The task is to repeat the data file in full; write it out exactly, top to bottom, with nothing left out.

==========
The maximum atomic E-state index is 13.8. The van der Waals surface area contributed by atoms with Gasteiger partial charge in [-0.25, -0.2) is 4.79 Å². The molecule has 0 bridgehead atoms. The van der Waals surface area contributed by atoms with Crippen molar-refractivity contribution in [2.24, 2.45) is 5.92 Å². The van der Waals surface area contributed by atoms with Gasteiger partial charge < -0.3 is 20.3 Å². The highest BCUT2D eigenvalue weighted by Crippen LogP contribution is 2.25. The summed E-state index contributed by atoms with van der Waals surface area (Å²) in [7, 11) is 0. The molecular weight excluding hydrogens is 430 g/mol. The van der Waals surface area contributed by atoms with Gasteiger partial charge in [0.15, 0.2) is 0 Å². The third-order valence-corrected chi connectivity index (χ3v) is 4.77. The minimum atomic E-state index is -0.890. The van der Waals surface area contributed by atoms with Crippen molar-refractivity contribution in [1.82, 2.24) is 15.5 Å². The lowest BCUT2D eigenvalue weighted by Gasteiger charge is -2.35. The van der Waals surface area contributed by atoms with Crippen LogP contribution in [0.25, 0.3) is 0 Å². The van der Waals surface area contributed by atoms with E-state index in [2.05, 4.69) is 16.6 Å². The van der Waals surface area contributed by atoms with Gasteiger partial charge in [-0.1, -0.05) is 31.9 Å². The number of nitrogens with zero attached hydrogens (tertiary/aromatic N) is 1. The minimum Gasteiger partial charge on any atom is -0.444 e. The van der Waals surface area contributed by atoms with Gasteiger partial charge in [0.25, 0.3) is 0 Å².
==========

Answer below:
The maximum atomic E-state index is 13.8. The van der Waals surface area contributed by atoms with Gasteiger partial charge in [-0.25, -0.2) is 4.79 Å². The molecule has 0 bridgehead atoms. The van der Waals surface area contributed by atoms with Crippen molar-refractivity contribution in [2.24, 2.45) is 5.92 Å². The van der Waals surface area contributed by atoms with Gasteiger partial charge < -0.3 is 20.3 Å². The highest BCUT2D eigenvalue weighted by Crippen LogP contribution is 2.25. The summed E-state index contributed by atoms with van der Waals surface area (Å²) in [7, 11) is 0. The molecular weight excluding hydrogens is 430 g/mol. The van der Waals surface area contributed by atoms with Gasteiger partial charge in [0.15, 0.2) is 0 Å². The third-order valence-corrected chi connectivity index (χ3v) is 4.77. The minimum atomic E-state index is -0.890. The van der Waals surface area contributed by atoms with Crippen molar-refractivity contribution in [1.82, 2.24) is 15.5 Å². The lowest BCUT2D eigenvalue weighted by Gasteiger charge is -2.35. The van der Waals surface area contributed by atoms with Crippen LogP contribution in [0.25, 0.3) is 0 Å². The van der Waals surface area contributed by atoms with E-state index in [2.05, 4.69) is 16.6 Å². The van der Waals surface area contributed by atoms with Gasteiger partial charge in [-0.1, -0.05) is 31.9 Å². The number of nitrogens with zero attached hydrogens (tertiary/aromatic N) is 1. The minimum Gasteiger partial charge on any atom is -0.444 e. The van der Waals surface area contributed by atoms with Gasteiger partial charge in [0.25, 0.3) is 0 Å².